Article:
The Energy Collective, May 29, 2014
In 2008, a 25-year congressional prohibition on offshore drilling off the Atlantic coast ended, opening it up to energy exploration and poising it to be the next energy frontier. The intersection of increased energy prices and rising demand made drilling in this area an appealing endeavor, and in 2010 the Obama administration announced their intent to proceed with drilling projects off the Atlantic coast, in the Gulf, and in Alaska. A month later, in an unfortunate and telling twist of fate, a BP oil rig in the Gulf exploded, causing one of the largest environmental catastrophes in the US. The result was a seven-year suspension of all drilling activities in the Atlantic. As 2017 approaches, the discussion of offshore drilling has resurfaced, providing to be more divisive than ever. To protect our waters and move towards an energy independent future we need definitive legislation to protect against offshore drilling in the Mid and South Atlantic and refocus our efforts on clean energy technologies.
Offshore drilling poses a huge threat to land and water health in addition to habitats in these areas. Oil wells produce drilling muds that contain mercury, lead, and other toxic pollutants that contaminate the water supply and endanger organisms in these areas. It poses a notable risk to several endangered species, including the North Atlantic Right Whale. The BOEM PEIS on the effects of geophysical activity in the Atlantic and found both the use of airguns and the potential risk of a spill to have moderate impacts on marine mammals, sea turtles, marine protected areas, and coastal and marine birds.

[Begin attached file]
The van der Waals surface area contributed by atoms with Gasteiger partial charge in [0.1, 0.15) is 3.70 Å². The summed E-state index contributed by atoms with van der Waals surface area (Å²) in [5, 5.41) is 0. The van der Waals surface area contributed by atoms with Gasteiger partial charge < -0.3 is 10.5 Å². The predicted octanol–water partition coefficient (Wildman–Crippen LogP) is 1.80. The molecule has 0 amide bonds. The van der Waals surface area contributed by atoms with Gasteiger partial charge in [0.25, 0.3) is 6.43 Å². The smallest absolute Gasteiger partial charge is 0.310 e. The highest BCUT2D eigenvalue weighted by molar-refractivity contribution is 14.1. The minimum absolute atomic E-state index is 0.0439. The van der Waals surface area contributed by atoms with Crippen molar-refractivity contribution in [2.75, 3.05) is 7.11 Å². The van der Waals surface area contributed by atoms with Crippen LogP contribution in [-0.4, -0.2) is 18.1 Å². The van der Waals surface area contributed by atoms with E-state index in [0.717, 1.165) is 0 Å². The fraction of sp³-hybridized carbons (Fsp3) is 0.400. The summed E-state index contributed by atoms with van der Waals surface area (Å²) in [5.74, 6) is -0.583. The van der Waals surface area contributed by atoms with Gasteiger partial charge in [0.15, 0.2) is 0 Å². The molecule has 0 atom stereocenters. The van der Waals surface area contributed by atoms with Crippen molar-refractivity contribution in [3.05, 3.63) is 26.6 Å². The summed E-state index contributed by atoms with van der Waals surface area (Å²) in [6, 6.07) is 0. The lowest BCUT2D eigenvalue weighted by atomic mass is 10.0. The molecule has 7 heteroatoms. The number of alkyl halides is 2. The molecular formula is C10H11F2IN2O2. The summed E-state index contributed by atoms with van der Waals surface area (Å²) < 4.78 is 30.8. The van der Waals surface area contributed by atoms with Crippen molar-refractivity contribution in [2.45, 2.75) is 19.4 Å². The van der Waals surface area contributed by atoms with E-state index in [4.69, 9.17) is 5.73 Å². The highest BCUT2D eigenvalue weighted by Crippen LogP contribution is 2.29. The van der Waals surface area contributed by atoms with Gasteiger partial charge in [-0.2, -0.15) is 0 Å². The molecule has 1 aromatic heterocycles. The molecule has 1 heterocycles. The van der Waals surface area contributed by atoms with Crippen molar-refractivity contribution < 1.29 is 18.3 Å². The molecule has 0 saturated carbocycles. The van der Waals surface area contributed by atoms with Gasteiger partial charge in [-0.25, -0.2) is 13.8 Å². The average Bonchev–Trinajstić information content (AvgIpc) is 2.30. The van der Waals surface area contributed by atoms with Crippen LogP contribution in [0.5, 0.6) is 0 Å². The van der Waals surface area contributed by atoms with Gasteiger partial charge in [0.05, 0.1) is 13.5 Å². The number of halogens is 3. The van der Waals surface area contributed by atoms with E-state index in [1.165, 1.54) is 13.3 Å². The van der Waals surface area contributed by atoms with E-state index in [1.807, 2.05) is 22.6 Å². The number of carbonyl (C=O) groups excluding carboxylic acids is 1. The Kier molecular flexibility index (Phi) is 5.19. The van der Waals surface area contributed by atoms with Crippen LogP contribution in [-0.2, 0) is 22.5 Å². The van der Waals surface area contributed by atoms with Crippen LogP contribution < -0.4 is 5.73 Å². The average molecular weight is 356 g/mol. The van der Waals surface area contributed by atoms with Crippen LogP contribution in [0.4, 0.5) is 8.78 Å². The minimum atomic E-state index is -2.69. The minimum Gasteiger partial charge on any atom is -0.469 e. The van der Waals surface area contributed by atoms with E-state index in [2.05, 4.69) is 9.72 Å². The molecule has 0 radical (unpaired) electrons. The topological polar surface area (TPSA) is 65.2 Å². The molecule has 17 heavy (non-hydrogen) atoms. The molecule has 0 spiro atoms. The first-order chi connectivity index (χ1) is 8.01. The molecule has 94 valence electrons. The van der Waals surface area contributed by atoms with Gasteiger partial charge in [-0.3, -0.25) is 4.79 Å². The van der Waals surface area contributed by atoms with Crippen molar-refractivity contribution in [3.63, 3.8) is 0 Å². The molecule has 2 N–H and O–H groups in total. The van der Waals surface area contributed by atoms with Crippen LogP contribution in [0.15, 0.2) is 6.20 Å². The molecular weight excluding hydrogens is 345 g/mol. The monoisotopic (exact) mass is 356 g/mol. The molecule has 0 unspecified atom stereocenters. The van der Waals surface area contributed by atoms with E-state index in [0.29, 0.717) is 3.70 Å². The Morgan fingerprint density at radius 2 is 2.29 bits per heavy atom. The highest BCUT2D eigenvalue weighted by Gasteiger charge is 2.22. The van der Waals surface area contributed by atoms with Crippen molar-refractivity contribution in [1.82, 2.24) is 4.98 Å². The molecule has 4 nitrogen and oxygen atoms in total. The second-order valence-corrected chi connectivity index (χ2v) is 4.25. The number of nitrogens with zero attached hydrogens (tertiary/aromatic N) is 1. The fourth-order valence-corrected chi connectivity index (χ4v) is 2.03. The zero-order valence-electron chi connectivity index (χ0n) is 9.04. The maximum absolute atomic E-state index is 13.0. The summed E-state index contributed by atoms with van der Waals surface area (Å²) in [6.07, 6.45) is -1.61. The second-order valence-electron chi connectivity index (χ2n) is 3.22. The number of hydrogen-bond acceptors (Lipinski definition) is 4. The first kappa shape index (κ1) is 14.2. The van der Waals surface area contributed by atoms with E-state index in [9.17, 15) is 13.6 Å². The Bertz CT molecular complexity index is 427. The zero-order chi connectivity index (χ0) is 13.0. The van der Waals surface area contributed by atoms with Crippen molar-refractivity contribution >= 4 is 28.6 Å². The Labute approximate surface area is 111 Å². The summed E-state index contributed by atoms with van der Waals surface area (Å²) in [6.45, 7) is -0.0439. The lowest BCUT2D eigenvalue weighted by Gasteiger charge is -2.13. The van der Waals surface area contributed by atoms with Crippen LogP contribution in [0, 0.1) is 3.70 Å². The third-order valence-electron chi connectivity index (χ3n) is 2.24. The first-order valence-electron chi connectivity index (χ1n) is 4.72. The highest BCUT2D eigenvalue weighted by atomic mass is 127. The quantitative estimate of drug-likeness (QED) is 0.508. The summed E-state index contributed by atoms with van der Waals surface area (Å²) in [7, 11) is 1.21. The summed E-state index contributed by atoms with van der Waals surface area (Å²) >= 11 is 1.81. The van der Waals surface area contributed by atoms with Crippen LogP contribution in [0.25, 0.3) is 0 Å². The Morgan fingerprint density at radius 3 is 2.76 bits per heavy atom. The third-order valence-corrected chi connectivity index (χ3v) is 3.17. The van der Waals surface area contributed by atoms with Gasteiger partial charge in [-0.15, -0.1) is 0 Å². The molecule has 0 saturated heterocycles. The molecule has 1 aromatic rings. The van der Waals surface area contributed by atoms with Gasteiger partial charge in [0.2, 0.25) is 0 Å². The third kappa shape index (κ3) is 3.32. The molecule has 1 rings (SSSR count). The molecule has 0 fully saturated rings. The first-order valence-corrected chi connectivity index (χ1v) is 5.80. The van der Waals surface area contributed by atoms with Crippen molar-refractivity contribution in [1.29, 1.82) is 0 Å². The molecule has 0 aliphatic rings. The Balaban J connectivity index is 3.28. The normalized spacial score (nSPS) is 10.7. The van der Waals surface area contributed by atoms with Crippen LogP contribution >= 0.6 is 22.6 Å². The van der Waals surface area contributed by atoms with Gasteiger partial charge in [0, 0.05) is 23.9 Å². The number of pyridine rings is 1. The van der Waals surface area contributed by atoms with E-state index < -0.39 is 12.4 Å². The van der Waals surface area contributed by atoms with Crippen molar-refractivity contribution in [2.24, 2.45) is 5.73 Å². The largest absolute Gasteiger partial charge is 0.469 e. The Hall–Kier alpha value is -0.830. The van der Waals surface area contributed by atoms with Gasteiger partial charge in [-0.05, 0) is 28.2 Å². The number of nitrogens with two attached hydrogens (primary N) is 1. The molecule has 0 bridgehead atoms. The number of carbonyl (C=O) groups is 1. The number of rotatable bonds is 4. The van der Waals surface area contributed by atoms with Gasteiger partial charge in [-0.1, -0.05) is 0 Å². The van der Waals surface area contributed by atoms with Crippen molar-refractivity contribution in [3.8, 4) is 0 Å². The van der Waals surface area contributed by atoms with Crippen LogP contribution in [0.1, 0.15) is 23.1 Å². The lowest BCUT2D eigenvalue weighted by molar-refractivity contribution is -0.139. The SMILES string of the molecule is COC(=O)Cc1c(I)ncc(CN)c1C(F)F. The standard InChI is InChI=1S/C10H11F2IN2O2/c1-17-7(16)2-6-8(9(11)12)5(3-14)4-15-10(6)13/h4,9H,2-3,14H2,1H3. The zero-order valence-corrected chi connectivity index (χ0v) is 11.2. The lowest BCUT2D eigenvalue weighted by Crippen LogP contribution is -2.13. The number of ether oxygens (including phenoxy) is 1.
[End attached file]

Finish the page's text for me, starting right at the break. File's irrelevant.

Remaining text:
On a practical level, the lease sale off the coast of Virginia contains areas vital to Department of Defense and NASA. According to a DOD report, 72% of the proposed area in Virginia would interfere with naval activity and thus be un-drillable. Drilling operations would also interfere with NASA activity on Wallops Island. Losses to military operations in Virginia alone could cost $1.9 billion yearly.
On the Horizon
The heart of the issue is energy supply. Technology has put us on the precipice of the new renewable energy frontier that could negate the need for dangerous, expensive and intrusive drilling projects.Institute for Local Self Reliance explains that many states, particularly in the South East, would be able to meet significant portions of their energy needs through local renewable. Ahead of the development of the administration’s plan for the next phase of energy exploration, there needs to be a community wide effort to campaign for alternative energy sources.
Read the full story here.